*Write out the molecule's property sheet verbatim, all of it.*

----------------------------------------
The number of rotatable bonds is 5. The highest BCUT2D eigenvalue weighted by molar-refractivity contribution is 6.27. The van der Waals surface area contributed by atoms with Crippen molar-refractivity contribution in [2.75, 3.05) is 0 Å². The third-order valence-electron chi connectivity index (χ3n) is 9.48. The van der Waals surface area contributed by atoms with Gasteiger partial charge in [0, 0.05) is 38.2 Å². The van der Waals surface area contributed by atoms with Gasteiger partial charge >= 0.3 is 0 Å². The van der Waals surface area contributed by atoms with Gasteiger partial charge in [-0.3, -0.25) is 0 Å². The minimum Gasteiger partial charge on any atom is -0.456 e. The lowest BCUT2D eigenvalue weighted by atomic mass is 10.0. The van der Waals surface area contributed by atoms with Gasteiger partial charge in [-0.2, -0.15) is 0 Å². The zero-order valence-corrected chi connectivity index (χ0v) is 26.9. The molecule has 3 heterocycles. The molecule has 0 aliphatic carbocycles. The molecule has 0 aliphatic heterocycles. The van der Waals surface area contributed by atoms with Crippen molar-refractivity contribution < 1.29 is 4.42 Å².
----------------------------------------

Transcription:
The number of rotatable bonds is 5. The highest BCUT2D eigenvalue weighted by molar-refractivity contribution is 6.27. The van der Waals surface area contributed by atoms with Crippen molar-refractivity contribution in [2.75, 3.05) is 0 Å². The third-order valence-electron chi connectivity index (χ3n) is 9.48. The van der Waals surface area contributed by atoms with Gasteiger partial charge in [0, 0.05) is 38.2 Å². The van der Waals surface area contributed by atoms with Gasteiger partial charge >= 0.3 is 0 Å². The van der Waals surface area contributed by atoms with Gasteiger partial charge in [-0.3, -0.25) is 0 Å². The minimum Gasteiger partial charge on any atom is -0.456 e. The lowest BCUT2D eigenvalue weighted by atomic mass is 10.0. The van der Waals surface area contributed by atoms with Gasteiger partial charge in [-0.2, -0.15) is 0 Å². The zero-order valence-corrected chi connectivity index (χ0v) is 26.9. The molecule has 3 heterocycles. The molecule has 0 aliphatic carbocycles. The molecule has 0 aliphatic heterocycles. The van der Waals surface area contributed by atoms with Crippen molar-refractivity contribution < 1.29 is 4.42 Å².